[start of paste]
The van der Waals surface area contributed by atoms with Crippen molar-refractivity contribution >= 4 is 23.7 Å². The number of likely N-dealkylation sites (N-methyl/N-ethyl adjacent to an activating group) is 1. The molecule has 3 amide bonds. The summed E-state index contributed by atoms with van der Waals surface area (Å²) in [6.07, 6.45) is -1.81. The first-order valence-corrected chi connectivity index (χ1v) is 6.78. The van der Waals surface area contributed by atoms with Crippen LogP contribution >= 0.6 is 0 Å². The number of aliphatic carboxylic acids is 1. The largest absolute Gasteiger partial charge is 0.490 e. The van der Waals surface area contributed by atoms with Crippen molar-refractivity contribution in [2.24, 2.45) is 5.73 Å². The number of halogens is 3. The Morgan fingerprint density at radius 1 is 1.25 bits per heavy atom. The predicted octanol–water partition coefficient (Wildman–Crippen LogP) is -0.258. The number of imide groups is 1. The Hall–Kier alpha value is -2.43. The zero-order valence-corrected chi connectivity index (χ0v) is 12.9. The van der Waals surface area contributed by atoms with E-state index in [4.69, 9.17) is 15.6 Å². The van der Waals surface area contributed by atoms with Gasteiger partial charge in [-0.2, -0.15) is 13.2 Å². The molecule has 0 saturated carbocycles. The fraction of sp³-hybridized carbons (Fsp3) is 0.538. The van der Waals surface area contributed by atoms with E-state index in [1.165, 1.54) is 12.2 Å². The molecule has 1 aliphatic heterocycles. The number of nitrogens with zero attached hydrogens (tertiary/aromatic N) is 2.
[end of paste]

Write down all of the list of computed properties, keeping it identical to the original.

The van der Waals surface area contributed by atoms with Crippen molar-refractivity contribution >= 4 is 23.7 Å². The number of likely N-dealkylation sites (N-methyl/N-ethyl adjacent to an activating group) is 1. The molecule has 3 amide bonds. The summed E-state index contributed by atoms with van der Waals surface area (Å²) in [6.07, 6.45) is -1.81. The first-order valence-corrected chi connectivity index (χ1v) is 6.78. The van der Waals surface area contributed by atoms with Crippen LogP contribution >= 0.6 is 0 Å². The number of aliphatic carboxylic acids is 1. The largest absolute Gasteiger partial charge is 0.490 e. The van der Waals surface area contributed by atoms with Crippen molar-refractivity contribution in [2.24, 2.45) is 5.73 Å². The number of halogens is 3. The Morgan fingerprint density at radius 1 is 1.25 bits per heavy atom. The predicted octanol–water partition coefficient (Wildman–Crippen LogP) is -0.258. The number of imide groups is 1. The Hall–Kier alpha value is -2.43. The zero-order valence-corrected chi connectivity index (χ0v) is 12.9. The van der Waals surface area contributed by atoms with E-state index in [4.69, 9.17) is 15.6 Å². The van der Waals surface area contributed by atoms with Gasteiger partial charge in [-0.2, -0.15) is 13.2 Å². The molecule has 0 saturated carbocycles. The fraction of sp³-hybridized carbons (Fsp3) is 0.538. The van der Waals surface area contributed by atoms with E-state index in [1.165, 1.54) is 12.2 Å². The molecule has 1 aliphatic heterocycles. The number of nitrogens with zero attached hydrogens (tertiary/aromatic N) is 2.